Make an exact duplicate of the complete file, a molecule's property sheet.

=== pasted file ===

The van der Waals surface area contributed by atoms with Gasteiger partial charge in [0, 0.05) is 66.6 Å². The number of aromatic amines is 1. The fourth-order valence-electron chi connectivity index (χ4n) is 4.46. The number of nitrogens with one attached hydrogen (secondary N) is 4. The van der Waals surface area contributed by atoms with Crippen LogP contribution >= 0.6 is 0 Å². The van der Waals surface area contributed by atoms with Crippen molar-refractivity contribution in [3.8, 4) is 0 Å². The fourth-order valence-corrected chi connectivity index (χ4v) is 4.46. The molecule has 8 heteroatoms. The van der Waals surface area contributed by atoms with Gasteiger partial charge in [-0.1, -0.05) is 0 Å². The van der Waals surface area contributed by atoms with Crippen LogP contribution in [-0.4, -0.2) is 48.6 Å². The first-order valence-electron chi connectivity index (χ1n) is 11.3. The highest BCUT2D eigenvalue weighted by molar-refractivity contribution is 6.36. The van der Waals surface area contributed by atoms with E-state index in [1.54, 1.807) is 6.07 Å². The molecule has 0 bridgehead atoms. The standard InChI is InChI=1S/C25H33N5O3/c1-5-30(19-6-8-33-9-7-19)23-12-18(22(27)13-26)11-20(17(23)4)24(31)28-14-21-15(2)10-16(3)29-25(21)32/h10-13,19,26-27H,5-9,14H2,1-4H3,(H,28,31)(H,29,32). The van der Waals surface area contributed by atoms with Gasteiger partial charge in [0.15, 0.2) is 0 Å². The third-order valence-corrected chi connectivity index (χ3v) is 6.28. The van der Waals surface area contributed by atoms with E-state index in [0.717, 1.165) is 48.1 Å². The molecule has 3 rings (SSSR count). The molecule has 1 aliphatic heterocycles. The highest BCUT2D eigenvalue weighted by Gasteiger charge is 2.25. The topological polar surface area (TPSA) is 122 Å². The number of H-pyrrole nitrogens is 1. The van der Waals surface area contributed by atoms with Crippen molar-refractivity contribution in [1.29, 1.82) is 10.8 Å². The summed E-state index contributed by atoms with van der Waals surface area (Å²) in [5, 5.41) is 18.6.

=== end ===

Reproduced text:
The van der Waals surface area contributed by atoms with Gasteiger partial charge in [0, 0.05) is 66.6 Å². The number of aromatic amines is 1. The fourth-order valence-electron chi connectivity index (χ4n) is 4.46. The number of nitrogens with one attached hydrogen (secondary N) is 4. The van der Waals surface area contributed by atoms with Crippen LogP contribution >= 0.6 is 0 Å². The van der Waals surface area contributed by atoms with Crippen molar-refractivity contribution in [3.8, 4) is 0 Å². The fourth-order valence-corrected chi connectivity index (χ4v) is 4.46. The molecule has 8 heteroatoms. The van der Waals surface area contributed by atoms with Gasteiger partial charge in [-0.1, -0.05) is 0 Å². The van der Waals surface area contributed by atoms with Crippen LogP contribution in [-0.4, -0.2) is 48.6 Å². The first-order valence-electron chi connectivity index (χ1n) is 11.3. The highest BCUT2D eigenvalue weighted by molar-refractivity contribution is 6.36. The van der Waals surface area contributed by atoms with E-state index in [1.54, 1.807) is 6.07 Å². The molecule has 0 bridgehead atoms. The standard InChI is InChI=1S/C25H33N5O3/c1-5-30(19-6-8-33-9-7-19)23-12-18(22(27)13-26)11-20(17(23)4)24(31)28-14-21-15(2)10-16(3)29-25(21)32/h10-13,19,26-27H,5-9,14H2,1-4H3,(H,28,31)(H,29,32). The van der Waals surface area contributed by atoms with Gasteiger partial charge in [0.15, 0.2) is 0 Å². The third-order valence-corrected chi connectivity index (χ3v) is 6.28. The van der Waals surface area contributed by atoms with E-state index in [0.717, 1.165) is 48.1 Å². The molecule has 3 rings (SSSR count). The molecule has 1 aliphatic heterocycles. The highest BCUT2D eigenvalue weighted by Gasteiger charge is 2.25. The topological polar surface area (TPSA) is 122 Å². The number of H-pyrrole nitrogens is 1. The van der Waals surface area contributed by atoms with Crippen molar-refractivity contribution in [1.29, 1.82) is 10.8 Å². The summed E-state index contributed by atoms with van der Waals surface area (Å²) in [5, 5.41) is 18.6.